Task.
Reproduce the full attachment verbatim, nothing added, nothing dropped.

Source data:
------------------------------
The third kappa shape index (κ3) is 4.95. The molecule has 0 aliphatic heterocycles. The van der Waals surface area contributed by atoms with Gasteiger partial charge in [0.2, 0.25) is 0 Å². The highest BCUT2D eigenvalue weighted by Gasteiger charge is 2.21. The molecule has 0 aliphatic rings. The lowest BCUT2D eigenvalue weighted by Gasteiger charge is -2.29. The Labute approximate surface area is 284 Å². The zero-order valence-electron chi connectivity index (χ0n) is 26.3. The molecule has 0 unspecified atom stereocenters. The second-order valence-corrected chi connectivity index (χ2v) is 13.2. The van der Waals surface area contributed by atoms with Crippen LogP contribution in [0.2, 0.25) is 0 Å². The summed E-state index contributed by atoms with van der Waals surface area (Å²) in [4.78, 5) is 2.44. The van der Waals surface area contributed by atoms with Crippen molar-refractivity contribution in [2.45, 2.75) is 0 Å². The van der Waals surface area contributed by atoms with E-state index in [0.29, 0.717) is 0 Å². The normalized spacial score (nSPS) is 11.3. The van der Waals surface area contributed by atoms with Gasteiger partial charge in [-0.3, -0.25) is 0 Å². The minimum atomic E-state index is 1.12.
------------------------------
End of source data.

The third kappa shape index (κ3) is 4.95. The molecule has 0 aliphatic heterocycles. The van der Waals surface area contributed by atoms with Gasteiger partial charge in [0.2, 0.25) is 0 Å². The highest BCUT2D eigenvalue weighted by Gasteiger charge is 2.21. The molecule has 0 aliphatic rings. The lowest BCUT2D eigenvalue weighted by Gasteiger charge is -2.29. The Labute approximate surface area is 284 Å². The zero-order valence-electron chi connectivity index (χ0n) is 26.3. The molecule has 0 unspecified atom stereocenters. The second-order valence-corrected chi connectivity index (χ2v) is 13.2. The van der Waals surface area contributed by atoms with Crippen LogP contribution in [0.2, 0.25) is 0 Å². The summed E-state index contributed by atoms with van der Waals surface area (Å²) in [4.78, 5) is 2.44. The van der Waals surface area contributed by atoms with Crippen molar-refractivity contribution in [2.45, 2.75) is 0 Å². The van der Waals surface area contributed by atoms with E-state index in [0.29, 0.717) is 0 Å². The normalized spacial score (nSPS) is 11.3. The van der Waals surface area contributed by atoms with Gasteiger partial charge in [-0.3, -0.25) is 0 Å². The minimum atomic E-state index is 1.12.